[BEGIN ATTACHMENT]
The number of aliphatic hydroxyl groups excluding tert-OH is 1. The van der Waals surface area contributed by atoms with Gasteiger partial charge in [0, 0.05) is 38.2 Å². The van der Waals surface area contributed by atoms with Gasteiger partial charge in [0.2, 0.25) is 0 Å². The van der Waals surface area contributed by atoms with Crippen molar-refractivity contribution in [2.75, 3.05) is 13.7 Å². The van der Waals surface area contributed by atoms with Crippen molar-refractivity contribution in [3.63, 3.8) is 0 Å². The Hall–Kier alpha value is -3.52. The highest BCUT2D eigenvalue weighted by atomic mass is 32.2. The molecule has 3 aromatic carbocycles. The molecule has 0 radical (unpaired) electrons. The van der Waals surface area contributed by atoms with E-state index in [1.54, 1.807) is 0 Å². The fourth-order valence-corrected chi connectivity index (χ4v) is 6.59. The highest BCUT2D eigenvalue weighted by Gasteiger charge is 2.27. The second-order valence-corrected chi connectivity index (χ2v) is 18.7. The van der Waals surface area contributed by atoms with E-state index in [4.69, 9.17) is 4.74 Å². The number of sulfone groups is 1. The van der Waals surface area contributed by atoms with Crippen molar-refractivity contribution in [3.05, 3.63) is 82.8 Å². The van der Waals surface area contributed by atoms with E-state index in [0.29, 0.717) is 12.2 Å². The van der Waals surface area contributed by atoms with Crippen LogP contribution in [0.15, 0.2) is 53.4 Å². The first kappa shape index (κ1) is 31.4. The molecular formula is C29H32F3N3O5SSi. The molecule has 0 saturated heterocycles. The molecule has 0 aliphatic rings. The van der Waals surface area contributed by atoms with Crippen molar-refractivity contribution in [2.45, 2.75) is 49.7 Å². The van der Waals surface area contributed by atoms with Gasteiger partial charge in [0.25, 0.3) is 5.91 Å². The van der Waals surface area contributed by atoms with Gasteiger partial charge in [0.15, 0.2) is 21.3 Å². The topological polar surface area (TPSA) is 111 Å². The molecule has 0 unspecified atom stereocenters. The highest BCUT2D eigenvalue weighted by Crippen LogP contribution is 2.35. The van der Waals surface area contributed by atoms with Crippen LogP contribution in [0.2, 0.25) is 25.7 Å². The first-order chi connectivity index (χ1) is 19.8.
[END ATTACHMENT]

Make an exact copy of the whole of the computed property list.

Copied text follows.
The number of aliphatic hydroxyl groups excluding tert-OH is 1. The van der Waals surface area contributed by atoms with Gasteiger partial charge in [0, 0.05) is 38.2 Å². The van der Waals surface area contributed by atoms with Gasteiger partial charge in [0.2, 0.25) is 0 Å². The van der Waals surface area contributed by atoms with Crippen molar-refractivity contribution in [2.75, 3.05) is 13.7 Å². The van der Waals surface area contributed by atoms with Crippen molar-refractivity contribution in [3.63, 3.8) is 0 Å². The Hall–Kier alpha value is -3.52. The highest BCUT2D eigenvalue weighted by atomic mass is 32.2. The molecule has 3 aromatic carbocycles. The molecule has 0 radical (unpaired) electrons. The van der Waals surface area contributed by atoms with E-state index in [1.54, 1.807) is 0 Å². The fourth-order valence-corrected chi connectivity index (χ4v) is 6.59. The highest BCUT2D eigenvalue weighted by Gasteiger charge is 2.27. The second-order valence-corrected chi connectivity index (χ2v) is 18.7. The van der Waals surface area contributed by atoms with E-state index in [4.69, 9.17) is 4.74 Å². The number of sulfone groups is 1. The van der Waals surface area contributed by atoms with Crippen molar-refractivity contribution in [3.05, 3.63) is 82.8 Å². The van der Waals surface area contributed by atoms with E-state index in [0.29, 0.717) is 12.2 Å². The van der Waals surface area contributed by atoms with Crippen LogP contribution in [0.15, 0.2) is 53.4 Å². The first kappa shape index (κ1) is 31.4. The molecular formula is C29H32F3N3O5SSi. The molecule has 0 saturated heterocycles. The molecule has 0 aliphatic rings. The van der Waals surface area contributed by atoms with Crippen molar-refractivity contribution in [2.45, 2.75) is 49.7 Å². The van der Waals surface area contributed by atoms with Gasteiger partial charge in [0.25, 0.3) is 5.91 Å². The van der Waals surface area contributed by atoms with Gasteiger partial charge in [0.15, 0.2) is 21.3 Å². The topological polar surface area (TPSA) is 111 Å². The molecule has 0 unspecified atom stereocenters. The highest BCUT2D eigenvalue weighted by Crippen LogP contribution is 2.35. The van der Waals surface area contributed by atoms with Crippen LogP contribution in [0.2, 0.25) is 25.7 Å². The first-order chi connectivity index (χ1) is 19.8.